Spoleto delivers a powerful blend of stunning opera and chamber music
The young cast performed honorably in the Charleston Gaillard Center, a friend of the singers. Tenor Matthew White and soprano Lauren Michelle sang Rodolfo and Michelle, respectively. Michelle’s voice is sometimes unstable but has a wonderful ability to expand. Soprano Brandie Sutton was a radiant Musetta. Troy Cook was an excellent Marcello.
To resolve the confusion of reverse order and pose probing questions, a talking character, the Wanderer (another nod to Wagner) was added, played with dignity by opera veteran George Shirley.
It was a great night for the festival orchestra thanks to the propulsive direction of Kensho Watanabe, who somehow created a powerful sound without ever overwhelming his singers.
Credit: Photo by Leigh Webber leighwebbe
Credit: Photo by Leigh Webber leighwebbe
A project by tenor Karim Sulayman, “Unholy Wars” is a pastiche opera, assembled with excerpts from nine baroque works. Original music by Mary Kouyoumdjian brings it all together.
There is a substantial body of Baroque opera and concert music dealing with the Crusades, again from a European Christian perspective. Sulayman has chosen some of the most sublime examples and, by arranging and staging them with video productions and dance, uses them to show the Arab point of view, as well as a strong anti-war message.
Three of the excerpts were written by Claudio Monteverdi, and his staging of the story of Tancredi and Clorinde became the heart of the evening. Tancredi, a Christian knight, was in love with Clorinde, a Muslim warrior, whom he unwittingly killed in battle, not recognizing her in the darkness under her armor. Shorn of Clorinda’s deathbed conversion, superbly choreographed (by Ebony Williams, with Coral Dolphin as double dancer), and performed in front of video projections of a burning Jerusalem (by Kevork Mourad), is a powerful piece of theatre. It would have resonated at any time, but images of war have a special power right now.
The final and most familiar excerpt, “Lascia ch’io pianga” from Handel’s opera Rinaldo, ends with “in my suffering I pray for mercy”, a prayer that echoes after this meditation on “war holy”.
Kouyoumdjian’s interstitial score, all pre-recorded, makes effective use of drones and music theory.
The production, by Kevin Newberry, used ropes to delineate boundaries and illustrate entanglements, both romantic and violent. Kevork Mourad’s projections often used cartoon-like designs of ancient Middle Eastern cities as they were built, reduced to rubble and rebuilt.
Sulayman is a superb tenor, with natural warmth and tenderness but the ability to project harsher emotions. The female roles were performed by Raha Mirzadegan, who has a supple soprano voice well suited to the Baroque repertoire. They were joined by bass-baritone John Taylor Ward. Ward is quite young, tall and striking, with a distinctive and powerful sound. All three singers were extremely efficient dancers, constantly on the move with Dolphin.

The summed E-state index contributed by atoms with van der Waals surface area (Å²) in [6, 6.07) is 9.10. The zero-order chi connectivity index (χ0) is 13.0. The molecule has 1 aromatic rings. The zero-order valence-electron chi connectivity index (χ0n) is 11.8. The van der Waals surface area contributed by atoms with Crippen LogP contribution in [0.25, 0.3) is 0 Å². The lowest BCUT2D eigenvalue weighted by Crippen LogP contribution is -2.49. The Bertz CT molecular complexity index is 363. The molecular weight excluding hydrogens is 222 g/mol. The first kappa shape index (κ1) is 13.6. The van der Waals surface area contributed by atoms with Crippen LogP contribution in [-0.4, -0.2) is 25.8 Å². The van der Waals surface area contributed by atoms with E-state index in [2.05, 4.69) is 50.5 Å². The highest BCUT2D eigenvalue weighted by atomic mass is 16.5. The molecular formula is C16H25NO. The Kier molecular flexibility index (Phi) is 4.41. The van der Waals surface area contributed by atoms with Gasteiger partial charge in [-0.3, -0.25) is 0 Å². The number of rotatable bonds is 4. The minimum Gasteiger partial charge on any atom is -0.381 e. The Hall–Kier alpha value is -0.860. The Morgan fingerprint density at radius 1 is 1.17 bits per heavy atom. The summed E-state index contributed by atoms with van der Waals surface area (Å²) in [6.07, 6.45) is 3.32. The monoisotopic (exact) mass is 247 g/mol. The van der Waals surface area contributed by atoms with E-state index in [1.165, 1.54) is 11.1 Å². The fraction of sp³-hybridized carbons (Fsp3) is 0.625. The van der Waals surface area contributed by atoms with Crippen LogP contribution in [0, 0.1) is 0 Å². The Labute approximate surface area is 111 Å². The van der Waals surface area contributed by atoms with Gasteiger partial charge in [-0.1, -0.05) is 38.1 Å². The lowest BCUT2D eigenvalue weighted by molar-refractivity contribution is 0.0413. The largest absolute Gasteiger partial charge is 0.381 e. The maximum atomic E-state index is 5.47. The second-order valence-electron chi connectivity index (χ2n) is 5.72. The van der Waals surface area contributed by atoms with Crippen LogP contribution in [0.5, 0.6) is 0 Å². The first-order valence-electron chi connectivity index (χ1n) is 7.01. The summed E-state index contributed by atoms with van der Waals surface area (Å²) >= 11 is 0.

An eight-piece ensemble of period instruments was expertly led by Julie Andrijeski, who also played the violin. The famous acoustics of the Dock Street Theater created a musical feast.
The chamber music lineup here alone would make for one of the best chamber festivals in America. While this year’s lineup seemed to have fewer big-name artists, it made up for that by introducing new ones with a series of carefully curated concerts, each featuring “something old, something new.”
As usual there are 11 programmes, each repeated 3 times, all in the Dock Street Theatre. The first of these – the only one I could hear – was to open with the String Quartet from Richard Strauss’ opera, “Capriccio”. Viola player Leslie Robinson couldn’t perform due to illness, so we had Mozart’s Oboe Quartet with a twist: instead of an oboe, we had Steven Banks, who played the oboe part on his tenor saxophone. The effect was dazzling: the brighter, more resonant sound of Bank’s instrument was utterly captivating. The ensemble included Geoff Nuttall on violin, Ayane Kozasa on viola and Paul Wiancko on cello.
Kozasa returned with Wiancko to perform a more recent work, Caroline Shaw’s “Limestone and Felt”, a cello and viola duet that alternates between pizzicato and bowing to suggest the acoustic effects of various surfaces on different sounds, proceeding in an arc of discovery.
In the finale, the excellent St. Lawrence String Quartet performed Mozart’s String Quartet in E flat major, with Kozasa replacing Robinson. Nuttall, the ensemble’s first violinist, also “hosts” the chamber music programs here, which involve a fairly broad comedy routine. For example, this program included a game, originally part of the festival’s outreach to local schoolchildren, where the audience was asked to shout out composition topics that were listed on a tablet. The musicians then conferred and improvised, leaving it up to the audience to guess which of the suggestions they had just performed. It was entertaining, but with the jokes and other schtick, it all took up maybe a third of the total concert time. Sometimes it’s better to just play music, especially with such gifted artists.
The Spoleto Festival, which also includes theatre, dance and jazz, among other performing arts categories, continues uninterrupted until June 12. Some events may be sold out, but most are still available. For full schedules and ticketing, go to Spoleto website.
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